According to economist Cesar Villalona, “It’s a cycle. If remittances went down it would plunge people into poverty and reduce spending, which would hurt companies, causing unemployment and hitting government finances.” President Trump’s repeal of temporary protected status for El Salvadoran refugees could have devastating effects on the nation of El Salvador as a whole.

– Katherine Parks

Photo: Flickr

Immigrants in DaytonYoussef Farhat spoke energetically about his life and the experiences of refugees and immigrants in Dayton, OH, in an impeccably organized office at the University of Dayton’s Human Rights Center. The charismatic 27-year-old graduate student from Lebanon is known around campus for his personable demeanor and palpable enthusiasm.

Farhat wants to immigrate to Dayton and hopes to use his talents to contribute to the U.S. Dayton certainly wants him; the Southwest Ohio city has implemented policies that encourage the population growth of refugees and immigrants.

However, President Donald Trump’s administration has implemented reforms that have affected many of these immigrant-friendly initiatives, making it more difficult for Dayton to attract an international population.

In 2011, the city established “Welcome Dayton,” a coordinated effort among the local government, nonprofits and the private sector to transform Dayton into a “Welcome City.” The community-based initiative has achieved great success. According to its website, naturalization among Dayton’s immigrant population increased by 41 percent between 2011 and 2013.

Refugees and immigrants in Dayton come from more than 100 countries, and the city received an “Outstanding Achievement” designation from the U.S. Conference of Mayors for “Welcome Dayton.”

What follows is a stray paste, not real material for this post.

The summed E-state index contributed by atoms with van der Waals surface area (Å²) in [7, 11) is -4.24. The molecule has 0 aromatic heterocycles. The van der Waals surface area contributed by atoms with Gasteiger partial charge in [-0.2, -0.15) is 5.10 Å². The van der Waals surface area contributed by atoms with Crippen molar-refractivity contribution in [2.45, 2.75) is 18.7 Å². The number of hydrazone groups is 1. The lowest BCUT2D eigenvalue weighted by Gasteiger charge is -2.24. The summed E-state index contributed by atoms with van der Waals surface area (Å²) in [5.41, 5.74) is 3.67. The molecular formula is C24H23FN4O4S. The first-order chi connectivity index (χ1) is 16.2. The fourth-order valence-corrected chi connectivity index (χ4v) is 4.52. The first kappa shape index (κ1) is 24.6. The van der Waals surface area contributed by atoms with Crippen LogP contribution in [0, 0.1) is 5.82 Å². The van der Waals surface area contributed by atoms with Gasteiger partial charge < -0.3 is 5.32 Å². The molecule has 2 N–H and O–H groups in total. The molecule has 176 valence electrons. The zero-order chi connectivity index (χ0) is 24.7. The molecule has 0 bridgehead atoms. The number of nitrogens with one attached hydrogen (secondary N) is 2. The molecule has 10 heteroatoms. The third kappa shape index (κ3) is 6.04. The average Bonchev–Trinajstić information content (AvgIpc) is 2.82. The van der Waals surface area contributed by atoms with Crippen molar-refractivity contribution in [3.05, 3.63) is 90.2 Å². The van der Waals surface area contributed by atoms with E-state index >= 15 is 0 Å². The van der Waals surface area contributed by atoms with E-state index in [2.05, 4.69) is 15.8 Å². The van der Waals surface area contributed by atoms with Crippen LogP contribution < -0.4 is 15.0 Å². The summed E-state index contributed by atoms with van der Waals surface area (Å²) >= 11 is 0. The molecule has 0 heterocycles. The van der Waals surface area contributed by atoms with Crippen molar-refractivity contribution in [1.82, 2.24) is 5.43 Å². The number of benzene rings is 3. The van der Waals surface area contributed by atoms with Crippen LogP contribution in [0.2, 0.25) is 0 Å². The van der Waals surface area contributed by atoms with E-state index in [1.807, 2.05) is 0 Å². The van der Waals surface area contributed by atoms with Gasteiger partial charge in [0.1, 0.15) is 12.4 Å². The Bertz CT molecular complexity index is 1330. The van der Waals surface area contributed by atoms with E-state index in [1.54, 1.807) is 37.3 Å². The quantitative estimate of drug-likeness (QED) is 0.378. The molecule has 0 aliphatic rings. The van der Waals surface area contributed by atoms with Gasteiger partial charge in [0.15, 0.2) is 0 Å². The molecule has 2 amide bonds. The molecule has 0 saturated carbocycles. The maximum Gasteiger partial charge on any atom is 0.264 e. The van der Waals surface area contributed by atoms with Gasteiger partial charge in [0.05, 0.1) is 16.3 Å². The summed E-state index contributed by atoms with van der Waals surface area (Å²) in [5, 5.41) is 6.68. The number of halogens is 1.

While the native-born population of Dayton decreased by 15 percent from 2000 to 2010, the foreign-born population has more than doubled since the mid-2000s, helping to stem the population exodus.

Dayton is not a sanctuary city, but it has historically assisted with the relocation of refugees. The city hosts a community of 2,000-3,000 Ahiska Turks who fled persecution in their homeland. Dayton Mayor Nan Whaley also signaled the city’s intent to help in the relocation of Syrian refugees in September 2015.

Despite this, things are changing. Michael Murphy, the program director of refugee resettlement for Catholic Social Services (CSS) of the Miami Valley, said there has been a 15 percent decrease in refugees directly coming to Dayton, individuals referred to as initial arrivals. For fiscal year 2018, CSS is assisting 130 initial arrivals.

This local phenomenon reflects the Trump administration’s decision to allow only 45,000 refugees to resettle in the U.S., the lowest cap in decades.

Nevertheless, Murphy also reported a 20 to 30 percent increase in secondary migrants, refugees who initially resided elsewhere in the U.S., settling in Dayton. Murphy said this shows Dayton is achieving success in creating a diverse and welcoming community.

Farhat agrees Dayton is a welcoming city but also says social changes since the 2016 election are adversely affecting refugees and immigrants in Dayton.

“Not many employers are willing to invest in the talents of international students,” Farhat said. If he doesn’t find a job, his only option is to return to Lebanon. His student visa expires after he graduates.

Though federal reforms have affected refugees and immigrants in Dayton, community organizations remain committed to supporting the burgeoning international population of Dayton by assisting new arrivals and resettled individuals and families. Through their efforts, Dayton continues to be a “Welcome City,” regardless of the presidential administration.

– Sean Newhouse

Photo: Google